Indiana HIV outbreak linked to injection drug use
129 cases of HIV have been confirmed since mid-December
Debra Goldschmidt | 4/22/2015, 1 p.m.
(CNN) Indiana Gov. Mike Pence issued an executive order Monday to extend a public health emergency in his state in response to a rampant HIV outbreak that first began in mid-December.
As of Tuesday, there were 135 cases -- 129 confirmed, and six preliminary -- of HIV. The increase has been linked to injection drug use, primarily of the prescription opioid opana.
Pence issued an order in March for Scott County, which then had 79 confirmed cases of HIV since mid-December.
The county normally averages about five new cases a year.
"Scott County is facing an epidemic of HIV. But this is not a Scott County problem -- this is an Indiana problem," Pence said in March.
Officials expect more cases as more individuals are tested, particularly because it can take up to three months for HIV to appear in a person's system after initial infection.
The emergency order was first issued last month and set to expire Friday, but now will be in place until May 24. It calls on multiple state agencies to coordinate a response to the unprecedented outbreak and provides additional resources. Law enforcement, emergency agencies and health officials are working together. Most notably, a temporary needle exchange program that began April 4. As of Tuesday, more than 4,300 clean syringes had been distributed and more than 3,100 used needles had been turned in, according to the Indiana Department of Health.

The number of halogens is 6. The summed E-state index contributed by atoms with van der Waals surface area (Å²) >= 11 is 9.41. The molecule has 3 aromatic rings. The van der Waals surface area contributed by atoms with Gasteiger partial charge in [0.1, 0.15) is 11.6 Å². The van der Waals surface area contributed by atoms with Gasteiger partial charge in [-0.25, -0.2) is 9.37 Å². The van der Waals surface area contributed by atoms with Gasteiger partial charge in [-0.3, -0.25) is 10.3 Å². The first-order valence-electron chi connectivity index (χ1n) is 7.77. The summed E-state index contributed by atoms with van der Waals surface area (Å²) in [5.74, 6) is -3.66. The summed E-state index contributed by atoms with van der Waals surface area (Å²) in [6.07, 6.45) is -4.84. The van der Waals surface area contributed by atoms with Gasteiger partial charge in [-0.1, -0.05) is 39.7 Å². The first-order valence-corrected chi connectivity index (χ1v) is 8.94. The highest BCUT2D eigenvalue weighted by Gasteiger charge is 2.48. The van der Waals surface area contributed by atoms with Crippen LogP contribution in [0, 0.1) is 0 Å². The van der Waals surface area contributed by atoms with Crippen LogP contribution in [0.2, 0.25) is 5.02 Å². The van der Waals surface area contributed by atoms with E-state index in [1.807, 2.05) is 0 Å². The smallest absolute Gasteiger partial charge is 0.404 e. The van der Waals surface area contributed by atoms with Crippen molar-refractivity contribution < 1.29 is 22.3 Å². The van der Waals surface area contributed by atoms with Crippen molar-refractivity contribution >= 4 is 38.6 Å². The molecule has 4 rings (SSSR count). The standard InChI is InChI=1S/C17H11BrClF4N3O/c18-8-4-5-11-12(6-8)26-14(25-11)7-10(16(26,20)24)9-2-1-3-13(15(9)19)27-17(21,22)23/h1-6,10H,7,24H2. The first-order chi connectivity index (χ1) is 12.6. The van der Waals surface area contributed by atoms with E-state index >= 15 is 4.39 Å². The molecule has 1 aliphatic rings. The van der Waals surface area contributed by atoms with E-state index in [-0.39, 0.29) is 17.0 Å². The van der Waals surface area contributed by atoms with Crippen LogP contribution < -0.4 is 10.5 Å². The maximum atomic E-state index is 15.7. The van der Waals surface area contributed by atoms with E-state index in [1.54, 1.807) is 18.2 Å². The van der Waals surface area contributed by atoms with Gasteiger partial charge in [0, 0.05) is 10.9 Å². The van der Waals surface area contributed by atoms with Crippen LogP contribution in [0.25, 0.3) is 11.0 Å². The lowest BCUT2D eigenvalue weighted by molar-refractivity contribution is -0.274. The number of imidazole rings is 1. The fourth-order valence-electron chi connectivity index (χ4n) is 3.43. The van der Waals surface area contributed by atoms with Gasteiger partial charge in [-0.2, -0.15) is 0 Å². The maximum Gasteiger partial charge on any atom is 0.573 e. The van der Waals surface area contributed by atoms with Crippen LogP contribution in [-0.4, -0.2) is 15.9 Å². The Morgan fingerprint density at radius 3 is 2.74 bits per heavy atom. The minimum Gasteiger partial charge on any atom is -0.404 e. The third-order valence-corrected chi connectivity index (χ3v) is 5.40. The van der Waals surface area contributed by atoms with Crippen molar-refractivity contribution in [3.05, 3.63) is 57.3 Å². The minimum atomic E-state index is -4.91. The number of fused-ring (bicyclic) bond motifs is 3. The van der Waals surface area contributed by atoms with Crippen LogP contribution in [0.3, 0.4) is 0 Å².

A team from the CDC Division of HIV/AIDS Prevention was working on site with state and local officials.
In extending the public health emergency declaration, the governor said: "While we've made progress in identifying and treating those affected by this heartbreaking epidemic, the public health emergency continues and so must our efforts to fight it."
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